Ammonia monitoring

ammonia monitoringAmmonium ions occur primarily in domestic waste waters, but
frequently also in industrial waste waters. In surface and ground waters ammonium ions may indicate decomposition of animal or vegetable substances. Control of the ammonium values is therefore important to the water supply. In a wastewater treatment works, the outfall may be tested for ammonia content before discharge to a watercourse.  Ammonia concentrations in water vary according to pH strength and temperature, and is present in two forms: NH3 (ammonia or free ammonia) and NH4+(ammonium).

Assuming a stable temperature of 25 degrees C:

At pH 7.25 the ammonia in a sample will be almost all NH4+

At pH 9.25 the ammonia will be equally split between the two forms

At pH 11.25 the ammonia will be virtually all NH3

Ammonia monitoring may be done using various methods, including ion-selective and gas-sensing electrodes which give a millivolt response correlating to levels of ammonia.

Other methods include colorimetric devices and UV absorbance.

The colorimetric method basically uses a light intensity meter to measure colour intensity of the sample after a reagent has been added. The indophenol blue method is a commonly accepted reliable method of ammonia monitoring. There may be characteristics such as turbidity and colouration that could have an impact on Ammonia monitoring using this method.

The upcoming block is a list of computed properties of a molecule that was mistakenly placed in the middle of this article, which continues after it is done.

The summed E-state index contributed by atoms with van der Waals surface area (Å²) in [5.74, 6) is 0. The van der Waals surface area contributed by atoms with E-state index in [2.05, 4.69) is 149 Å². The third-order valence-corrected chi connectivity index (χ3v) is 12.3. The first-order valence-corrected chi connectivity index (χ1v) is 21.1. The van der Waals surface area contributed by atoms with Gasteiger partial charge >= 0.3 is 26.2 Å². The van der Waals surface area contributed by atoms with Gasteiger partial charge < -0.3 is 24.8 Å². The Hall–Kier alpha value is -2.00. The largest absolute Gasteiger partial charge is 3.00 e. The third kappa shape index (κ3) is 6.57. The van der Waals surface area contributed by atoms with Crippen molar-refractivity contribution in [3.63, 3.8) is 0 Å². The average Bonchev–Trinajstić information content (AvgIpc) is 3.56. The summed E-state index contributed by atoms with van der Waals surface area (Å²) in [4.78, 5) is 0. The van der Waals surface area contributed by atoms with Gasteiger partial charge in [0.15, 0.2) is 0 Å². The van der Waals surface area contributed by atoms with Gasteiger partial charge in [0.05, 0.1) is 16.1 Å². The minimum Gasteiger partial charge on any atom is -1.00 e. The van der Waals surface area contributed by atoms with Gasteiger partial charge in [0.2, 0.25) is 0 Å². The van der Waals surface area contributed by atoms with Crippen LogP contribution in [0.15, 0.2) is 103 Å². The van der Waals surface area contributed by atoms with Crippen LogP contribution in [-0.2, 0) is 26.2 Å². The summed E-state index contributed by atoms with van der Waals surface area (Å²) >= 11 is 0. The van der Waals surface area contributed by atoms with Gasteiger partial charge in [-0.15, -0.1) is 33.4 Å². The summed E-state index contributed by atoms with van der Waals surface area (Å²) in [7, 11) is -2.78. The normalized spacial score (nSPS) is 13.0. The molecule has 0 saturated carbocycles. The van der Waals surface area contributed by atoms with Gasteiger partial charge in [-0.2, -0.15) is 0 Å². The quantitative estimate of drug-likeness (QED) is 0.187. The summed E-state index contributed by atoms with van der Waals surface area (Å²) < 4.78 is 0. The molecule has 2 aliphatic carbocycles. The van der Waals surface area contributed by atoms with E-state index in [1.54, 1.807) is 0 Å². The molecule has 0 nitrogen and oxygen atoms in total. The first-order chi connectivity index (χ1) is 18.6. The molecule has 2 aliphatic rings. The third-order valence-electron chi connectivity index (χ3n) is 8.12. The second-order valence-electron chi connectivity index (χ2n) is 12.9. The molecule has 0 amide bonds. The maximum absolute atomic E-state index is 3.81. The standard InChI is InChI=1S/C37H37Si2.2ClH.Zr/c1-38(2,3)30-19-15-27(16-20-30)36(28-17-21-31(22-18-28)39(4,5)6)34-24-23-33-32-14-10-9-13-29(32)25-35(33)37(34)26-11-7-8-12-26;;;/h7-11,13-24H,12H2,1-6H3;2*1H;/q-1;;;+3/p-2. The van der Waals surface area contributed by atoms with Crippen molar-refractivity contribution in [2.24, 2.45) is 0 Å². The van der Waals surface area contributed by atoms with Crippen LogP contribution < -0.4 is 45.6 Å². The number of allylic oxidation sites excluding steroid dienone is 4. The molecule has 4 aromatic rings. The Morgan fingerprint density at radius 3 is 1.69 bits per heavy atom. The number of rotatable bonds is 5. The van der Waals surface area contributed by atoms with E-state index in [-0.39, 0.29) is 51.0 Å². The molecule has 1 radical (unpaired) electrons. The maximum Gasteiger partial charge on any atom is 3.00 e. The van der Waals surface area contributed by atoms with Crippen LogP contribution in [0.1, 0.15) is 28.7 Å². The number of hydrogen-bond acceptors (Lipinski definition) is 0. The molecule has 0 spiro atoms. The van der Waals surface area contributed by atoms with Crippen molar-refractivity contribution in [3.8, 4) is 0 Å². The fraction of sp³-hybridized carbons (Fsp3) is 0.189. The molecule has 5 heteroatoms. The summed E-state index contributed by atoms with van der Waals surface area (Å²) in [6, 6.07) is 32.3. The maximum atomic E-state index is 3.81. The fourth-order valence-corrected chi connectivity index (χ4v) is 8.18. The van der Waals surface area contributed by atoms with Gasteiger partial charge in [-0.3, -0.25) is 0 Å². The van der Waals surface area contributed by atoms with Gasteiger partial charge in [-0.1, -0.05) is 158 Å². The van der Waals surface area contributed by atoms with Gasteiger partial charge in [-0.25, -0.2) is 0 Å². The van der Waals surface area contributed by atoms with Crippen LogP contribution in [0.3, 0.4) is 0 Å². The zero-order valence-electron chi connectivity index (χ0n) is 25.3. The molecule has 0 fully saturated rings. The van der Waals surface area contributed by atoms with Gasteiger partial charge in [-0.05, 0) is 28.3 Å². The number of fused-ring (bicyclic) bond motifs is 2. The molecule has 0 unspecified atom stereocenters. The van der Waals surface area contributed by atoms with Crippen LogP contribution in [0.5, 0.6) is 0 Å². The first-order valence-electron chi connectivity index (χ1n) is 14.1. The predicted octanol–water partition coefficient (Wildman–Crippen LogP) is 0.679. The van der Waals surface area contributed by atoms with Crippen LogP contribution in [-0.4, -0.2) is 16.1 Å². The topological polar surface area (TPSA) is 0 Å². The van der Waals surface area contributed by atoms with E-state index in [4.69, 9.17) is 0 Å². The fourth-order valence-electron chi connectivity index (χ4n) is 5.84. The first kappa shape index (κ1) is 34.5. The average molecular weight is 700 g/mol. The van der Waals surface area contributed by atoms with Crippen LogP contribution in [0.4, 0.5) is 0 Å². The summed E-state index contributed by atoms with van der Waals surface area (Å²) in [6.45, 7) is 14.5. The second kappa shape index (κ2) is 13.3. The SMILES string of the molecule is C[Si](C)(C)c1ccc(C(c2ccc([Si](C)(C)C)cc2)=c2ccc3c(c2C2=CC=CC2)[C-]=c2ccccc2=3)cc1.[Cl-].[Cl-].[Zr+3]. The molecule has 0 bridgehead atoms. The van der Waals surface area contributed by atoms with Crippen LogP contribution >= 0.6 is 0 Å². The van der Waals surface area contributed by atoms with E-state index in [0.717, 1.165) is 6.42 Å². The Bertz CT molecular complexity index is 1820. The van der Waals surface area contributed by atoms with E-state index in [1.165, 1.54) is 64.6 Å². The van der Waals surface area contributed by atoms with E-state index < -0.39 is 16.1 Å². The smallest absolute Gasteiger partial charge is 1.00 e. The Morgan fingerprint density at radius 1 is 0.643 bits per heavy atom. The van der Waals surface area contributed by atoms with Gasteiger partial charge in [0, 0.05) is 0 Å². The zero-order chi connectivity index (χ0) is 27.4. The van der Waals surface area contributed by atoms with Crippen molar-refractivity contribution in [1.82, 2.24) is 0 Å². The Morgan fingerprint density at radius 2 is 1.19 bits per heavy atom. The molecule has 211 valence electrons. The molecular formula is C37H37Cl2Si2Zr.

Ion-selective electrodes and Gas sensitive electrodes have a membrane which can be permeated to create a change in the electrolyte proportional to the ammonia concentration, for accuracy, pH and temperature should be taken into consideration. In some analysers using Gas-sensitive electrodes, Sodium Hydroxide is dosed into the sample to raise the pH and convert all the NH to NH3. There may be characteristics such as chemical interference that could have an impact on Ammonia monitoring using this method. Potassium is a known interference with Ion-sensing (but not gas-sensing) electrodes.

A UV absorbance ammonia analyser generally has a light source on one side of the measurement chamber, and a spectrophotometer opposite to measure the absorbance in the range of 200-450nm. Reagents are added to treat the sample, and the analyser measures the difference in the light emitted from the light source and the light detected by the spectrophotometer. There may be characteristics such as turbidity and colouration that could have an impact on Ammonia monitoring using this method.

External Links:

Measuring online Ammonia

What is Ammonia, and how can we measure it?

Waste Water resource centre